• Photographs of leaves and inflorescences; link to other weed photographs
  • Photographs of seedling emergence and inflorescences
  • Drawings of inflorescence and spikelet; links to other species
  • Postemergence control of E. crus-galli in corn. Article abstract

Grass genera of the world. Information about botany, ecology etc. of the Eriochloa genus; links to photographs and drawings

Seaman et al. 1968.

Other articles

Echinochloa crus-galli - The Full Wiki

Echinochloa crus-galli: Wikis

Echinochloa crus-galli is a type of wild grass originating from tropical Asia that was formerly classified as a type of panicum grass. It is commonly known as Cockspur (or Cockspur Grass ), Common Barnyard Grass. or simply "barnyard grass" (which may refer to any species of Echinochloa or the genus as a whole however). This plant can grow to 60" (1.5 m) in height and has long, flat leaves which are often purplish at the base. Most stems are upright, but some will spread out over the ground. Stems are flattened at the base. The seed heads are a distinctive feature, often purplish, with large millet-like seeds in crowded spikelets .

Considered one of the world's worst weeds. it reduces crop yields and causes forage crops to fail by removing up to 80% of the available soil nitrogen. The high levels of nitrates it accumulates can poison livestock. It acts as a host for several mosaic virus diseases. Heavy infestations can interfere with mechanical harvesting.

Individual plants can produce up to 40,000 seeds per year. Water, birds, insects, machinery, and animal feet disperse it, but contaminated seed is probably the most common dispersal method.

Description

Polymorphous coarse, tufted annual, tall and often weedy; culms erect to decumbent, 0.8-1.5 m tall, rather thick, branching at base; leaves flat, glabrous. elongate, 30-50 cm long, 1-2 cm broad, scabrous, slightly thickened at margin; ligules absent; sheaths smooth, lower ones often reddish; panicle 8-30 cm long, green or purple, exerted, somewhat nodding, densely branched, the branches to 5 cm long, erect or ascending, sessile ; spikelets 3-4 mm long, densely arranged on branches, ovoid, awnless. but move often long-awned, pale green to dull purple, short-bristly along veins; racemes spreading, ascending or appressed, the lower somewhat distant, as much as 10 cm long, sometimes branched; glumes and lower lemma minutely hairy on surface with longer more rigid hairs on veins; first glume about two-fifths as long as spikelet, deltoid, the second as long as the spikelet, short-awned; sterile lemma membranous, with a straight scabrous awn, 2-4 cm long or awnless; fertile lemma ovate-elliptic, acute, pale yellow, lustrous, smooth, 3-3.5 mm long. Fl. Aug.-Oct.; seed maturing Sept.-Oct. up to 40,000/plant. Var. crusgalli has long, somewhat spreading papillose cilia at the summits of the internodes and bases of the branches in the inflorescence and short, very thick papillose cilia along the lateral nerves of the 2nd glume, sterile lemma, and somewhat spreading spikes", and sterile lemmas with awns 0-10 mm long. [ 1 ]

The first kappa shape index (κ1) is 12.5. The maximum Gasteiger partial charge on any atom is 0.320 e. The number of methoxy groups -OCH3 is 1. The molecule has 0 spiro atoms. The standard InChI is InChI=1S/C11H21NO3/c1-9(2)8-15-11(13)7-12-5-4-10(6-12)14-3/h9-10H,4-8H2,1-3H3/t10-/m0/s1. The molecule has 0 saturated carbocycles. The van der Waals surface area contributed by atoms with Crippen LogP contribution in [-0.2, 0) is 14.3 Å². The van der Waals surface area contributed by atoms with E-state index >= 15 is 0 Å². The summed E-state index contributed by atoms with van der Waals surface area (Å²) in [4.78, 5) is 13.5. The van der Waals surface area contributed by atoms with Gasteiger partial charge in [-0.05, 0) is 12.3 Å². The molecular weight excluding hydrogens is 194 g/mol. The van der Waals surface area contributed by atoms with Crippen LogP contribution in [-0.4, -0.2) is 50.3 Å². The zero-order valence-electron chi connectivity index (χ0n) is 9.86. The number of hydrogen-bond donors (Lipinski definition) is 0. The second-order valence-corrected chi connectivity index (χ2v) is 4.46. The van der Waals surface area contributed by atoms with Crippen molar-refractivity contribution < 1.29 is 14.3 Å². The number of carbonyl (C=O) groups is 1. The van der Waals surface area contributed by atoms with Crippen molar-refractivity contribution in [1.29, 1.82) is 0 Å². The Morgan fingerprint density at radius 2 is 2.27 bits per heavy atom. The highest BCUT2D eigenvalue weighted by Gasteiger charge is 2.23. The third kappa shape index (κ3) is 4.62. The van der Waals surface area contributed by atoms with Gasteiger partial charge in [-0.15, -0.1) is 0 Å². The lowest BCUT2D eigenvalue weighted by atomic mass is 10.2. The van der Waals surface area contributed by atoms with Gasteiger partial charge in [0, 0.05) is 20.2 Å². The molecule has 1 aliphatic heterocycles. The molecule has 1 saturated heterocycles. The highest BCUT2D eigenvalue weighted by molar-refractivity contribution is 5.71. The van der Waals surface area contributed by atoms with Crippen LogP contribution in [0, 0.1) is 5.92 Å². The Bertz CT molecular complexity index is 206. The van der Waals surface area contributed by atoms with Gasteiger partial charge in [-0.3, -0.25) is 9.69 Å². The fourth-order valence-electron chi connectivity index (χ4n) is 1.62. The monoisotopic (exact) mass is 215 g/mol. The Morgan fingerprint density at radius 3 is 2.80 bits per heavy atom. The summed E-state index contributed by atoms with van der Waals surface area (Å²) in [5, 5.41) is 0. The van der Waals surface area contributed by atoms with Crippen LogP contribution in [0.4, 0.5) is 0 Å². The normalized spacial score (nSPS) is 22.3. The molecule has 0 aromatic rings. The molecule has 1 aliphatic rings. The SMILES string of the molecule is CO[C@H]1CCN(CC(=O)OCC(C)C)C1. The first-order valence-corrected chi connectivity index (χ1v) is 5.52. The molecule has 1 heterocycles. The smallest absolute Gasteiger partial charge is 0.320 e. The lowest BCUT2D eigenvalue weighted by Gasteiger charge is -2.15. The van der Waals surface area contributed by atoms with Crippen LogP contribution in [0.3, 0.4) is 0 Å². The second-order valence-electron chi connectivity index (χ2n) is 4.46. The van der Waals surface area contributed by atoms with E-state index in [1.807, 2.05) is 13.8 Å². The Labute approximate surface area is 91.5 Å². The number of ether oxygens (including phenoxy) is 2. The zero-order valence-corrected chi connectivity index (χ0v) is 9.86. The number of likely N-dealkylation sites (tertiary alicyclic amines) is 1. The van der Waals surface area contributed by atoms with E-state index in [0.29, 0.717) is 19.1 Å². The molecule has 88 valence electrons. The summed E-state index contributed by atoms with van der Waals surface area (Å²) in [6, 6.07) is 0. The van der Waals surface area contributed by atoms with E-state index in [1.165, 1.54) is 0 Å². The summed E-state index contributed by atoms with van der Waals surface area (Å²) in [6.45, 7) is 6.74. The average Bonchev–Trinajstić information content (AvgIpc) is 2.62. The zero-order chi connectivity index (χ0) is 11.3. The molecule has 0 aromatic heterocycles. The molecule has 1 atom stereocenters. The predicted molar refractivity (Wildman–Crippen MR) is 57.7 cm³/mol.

Distribution

Barnyard grass commonly occurs throughout tropical Asia and Africa in fields and along roadsides, ditches, along railway lines, and in disturbed areas such as gravel pits and dumps. It also invades riverbanks and the shores of lakes and ponds. It occurs in all agricultural regions. This species is considered an invasive species in North America where it occurs throughout the continental United States. It is also found in southern Canada from British Columbia east to Newfoundland [ 2 ]. It was first spotted in the Great Lakes region in 1843 [ 3 ] .